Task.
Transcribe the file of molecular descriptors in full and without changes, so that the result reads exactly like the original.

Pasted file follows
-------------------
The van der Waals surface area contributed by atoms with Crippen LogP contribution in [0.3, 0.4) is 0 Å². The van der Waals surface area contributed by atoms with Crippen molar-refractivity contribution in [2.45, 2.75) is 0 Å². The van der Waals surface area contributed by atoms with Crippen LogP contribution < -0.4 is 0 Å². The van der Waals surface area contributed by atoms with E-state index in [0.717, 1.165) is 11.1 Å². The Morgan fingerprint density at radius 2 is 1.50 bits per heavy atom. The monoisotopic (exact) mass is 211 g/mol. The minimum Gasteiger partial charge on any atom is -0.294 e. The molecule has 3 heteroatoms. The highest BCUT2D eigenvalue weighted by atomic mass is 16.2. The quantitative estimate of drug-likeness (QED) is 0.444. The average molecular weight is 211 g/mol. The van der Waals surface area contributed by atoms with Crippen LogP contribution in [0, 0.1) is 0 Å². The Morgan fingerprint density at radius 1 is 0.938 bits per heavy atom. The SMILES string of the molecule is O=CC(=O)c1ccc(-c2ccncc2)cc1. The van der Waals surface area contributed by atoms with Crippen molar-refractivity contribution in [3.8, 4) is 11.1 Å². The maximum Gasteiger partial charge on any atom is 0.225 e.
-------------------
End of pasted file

The van der Waals surface area contributed by atoms with Crippen LogP contribution in [0.3, 0.4) is 0 Å². The van der Waals surface area contributed by atoms with Crippen molar-refractivity contribution in [2.45, 2.75) is 0 Å². The van der Waals surface area contributed by atoms with Crippen LogP contribution < -0.4 is 0 Å². The van der Waals surface area contributed by atoms with E-state index in [0.717, 1.165) is 11.1 Å². The Morgan fingerprint density at radius 2 is 1.50 bits per heavy atom. The monoisotopic (exact) mass is 211 g/mol. The minimum Gasteiger partial charge on any atom is -0.294 e. The molecule has 3 heteroatoms. The highest BCUT2D eigenvalue weighted by atomic mass is 16.2. The quantitative estimate of drug-likeness (QED) is 0.444. The average molecular weight is 211 g/mol. The van der Waals surface area contributed by atoms with Crippen LogP contribution in [0, 0.1) is 0 Å². The Morgan fingerprint density at radius 1 is 0.938 bits per heavy atom. The SMILES string of the molecule is O=CC(=O)c1ccc(-c2ccncc2)cc1. The van der Waals surface area contributed by atoms with Crippen molar-refractivity contribution in [3.8, 4) is 11.1 Å². The maximum Gasteiger partial charge on any atom is 0.225 e.